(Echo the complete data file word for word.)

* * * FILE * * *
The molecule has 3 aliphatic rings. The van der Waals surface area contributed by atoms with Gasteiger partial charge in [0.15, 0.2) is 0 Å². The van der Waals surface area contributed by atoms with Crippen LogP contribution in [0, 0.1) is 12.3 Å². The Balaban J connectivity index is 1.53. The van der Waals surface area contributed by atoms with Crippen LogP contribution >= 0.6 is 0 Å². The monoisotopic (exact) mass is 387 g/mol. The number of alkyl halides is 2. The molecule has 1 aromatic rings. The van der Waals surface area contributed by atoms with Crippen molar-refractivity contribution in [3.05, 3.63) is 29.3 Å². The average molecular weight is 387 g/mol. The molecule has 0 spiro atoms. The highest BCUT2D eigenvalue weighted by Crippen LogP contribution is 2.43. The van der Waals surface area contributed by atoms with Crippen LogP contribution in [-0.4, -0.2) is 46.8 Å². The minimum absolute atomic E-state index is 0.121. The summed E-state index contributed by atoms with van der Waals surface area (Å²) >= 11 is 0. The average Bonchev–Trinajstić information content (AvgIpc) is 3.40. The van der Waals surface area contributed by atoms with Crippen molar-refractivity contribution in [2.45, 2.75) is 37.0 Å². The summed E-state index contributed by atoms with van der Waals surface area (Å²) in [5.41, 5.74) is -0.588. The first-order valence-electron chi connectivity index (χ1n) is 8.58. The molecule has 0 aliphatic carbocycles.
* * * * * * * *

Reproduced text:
The molecule has 3 aliphatic rings. The van der Waals surface area contributed by atoms with Gasteiger partial charge in [0.15, 0.2) is 0 Å². The van der Waals surface area contributed by atoms with Crippen LogP contribution in [0, 0.1) is 12.3 Å². The Balaban J connectivity index is 1.53. The van der Waals surface area contributed by atoms with Crippen LogP contribution >= 0.6 is 0 Å². The monoisotopic (exact) mass is 387 g/mol. The number of alkyl halides is 2. The molecule has 1 aromatic rings. The van der Waals surface area contributed by atoms with Crippen molar-refractivity contribution in [3.05, 3.63) is 29.3 Å². The average molecular weight is 387 g/mol. The molecule has 0 spiro atoms. The highest BCUT2D eigenvalue weighted by Crippen LogP contribution is 2.43. The van der Waals surface area contributed by atoms with Crippen LogP contribution in [-0.4, -0.2) is 46.8 Å². The minimum absolute atomic E-state index is 0.121. The summed E-state index contributed by atoms with van der Waals surface area (Å²) >= 11 is 0. The average Bonchev–Trinajstić information content (AvgIpc) is 3.40. The van der Waals surface area contributed by atoms with Crippen molar-refractivity contribution in [2.45, 2.75) is 37.0 Å². The summed E-state index contributed by atoms with van der Waals surface area (Å²) in [5.41, 5.74) is -0.588. The first-order valence-electron chi connectivity index (χ1n) is 8.58. The molecule has 0 aliphatic carbocycles.